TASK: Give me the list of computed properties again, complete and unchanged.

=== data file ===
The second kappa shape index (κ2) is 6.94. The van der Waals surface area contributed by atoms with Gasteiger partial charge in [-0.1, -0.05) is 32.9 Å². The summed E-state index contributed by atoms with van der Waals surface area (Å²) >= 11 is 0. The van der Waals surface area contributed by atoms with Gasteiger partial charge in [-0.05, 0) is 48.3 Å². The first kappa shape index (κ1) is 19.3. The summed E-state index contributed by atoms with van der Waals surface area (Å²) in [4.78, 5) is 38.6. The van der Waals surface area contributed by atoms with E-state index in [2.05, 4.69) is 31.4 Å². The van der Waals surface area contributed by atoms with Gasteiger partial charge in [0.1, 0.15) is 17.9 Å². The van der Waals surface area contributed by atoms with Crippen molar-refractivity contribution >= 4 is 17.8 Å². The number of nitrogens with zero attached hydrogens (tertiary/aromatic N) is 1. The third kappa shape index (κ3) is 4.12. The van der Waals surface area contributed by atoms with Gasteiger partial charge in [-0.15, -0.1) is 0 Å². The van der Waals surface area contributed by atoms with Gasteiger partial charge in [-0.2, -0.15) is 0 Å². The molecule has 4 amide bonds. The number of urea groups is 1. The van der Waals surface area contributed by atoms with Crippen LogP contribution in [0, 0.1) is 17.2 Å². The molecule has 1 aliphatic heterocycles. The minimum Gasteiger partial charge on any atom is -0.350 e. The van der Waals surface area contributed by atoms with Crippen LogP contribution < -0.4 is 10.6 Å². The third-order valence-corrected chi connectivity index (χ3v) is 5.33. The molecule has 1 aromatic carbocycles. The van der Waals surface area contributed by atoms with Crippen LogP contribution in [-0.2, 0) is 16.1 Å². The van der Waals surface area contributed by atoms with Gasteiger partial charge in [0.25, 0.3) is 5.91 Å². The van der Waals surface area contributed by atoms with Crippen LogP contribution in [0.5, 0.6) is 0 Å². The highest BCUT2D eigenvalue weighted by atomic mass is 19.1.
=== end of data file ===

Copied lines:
The second kappa shape index (κ2) is 6.94. The van der Waals surface area contributed by atoms with Gasteiger partial charge in [-0.1, -0.05) is 32.9 Å². The summed E-state index contributed by atoms with van der Waals surface area (Å²) >= 11 is 0. The van der Waals surface area contributed by atoms with Gasteiger partial charge in [-0.05, 0) is 48.3 Å². The first kappa shape index (κ1) is 19.3. The summed E-state index contributed by atoms with van der Waals surface area (Å²) in [4.78, 5) is 38.6. The van der Waals surface area contributed by atoms with E-state index in [2.05, 4.69) is 31.4 Å². The van der Waals surface area contributed by atoms with Gasteiger partial charge in [0.1, 0.15) is 17.9 Å². The van der Waals surface area contributed by atoms with Crippen molar-refractivity contribution >= 4 is 17.8 Å². The number of nitrogens with zero attached hydrogens (tertiary/aromatic N) is 1. The third kappa shape index (κ3) is 4.12. The van der Waals surface area contributed by atoms with Gasteiger partial charge in [-0.15, -0.1) is 0 Å². The van der Waals surface area contributed by atoms with Gasteiger partial charge in [-0.2, -0.15) is 0 Å². The molecule has 4 amide bonds. The number of urea groups is 1. The van der Waals surface area contributed by atoms with Crippen LogP contribution in [0, 0.1) is 17.2 Å². The molecule has 1 aliphatic heterocycles. The minimum Gasteiger partial charge on any atom is -0.350 e. The van der Waals surface area contributed by atoms with Crippen LogP contribution < -0.4 is 10.6 Å². The third-order valence-corrected chi connectivity index (χ3v) is 5.33. The molecule has 1 aromatic carbocycles. The van der Waals surface area contributed by atoms with Crippen LogP contribution in [-0.2, 0) is 16.1 Å². The van der Waals surface area contributed by atoms with Gasteiger partial charge in [0.25, 0.3) is 5.91 Å². The van der Waals surface area contributed by atoms with Crippen LogP contribution in [0.5, 0.6) is 0 Å². The highest BCUT2D eigenvalue weighted by atomic mass is 19.1.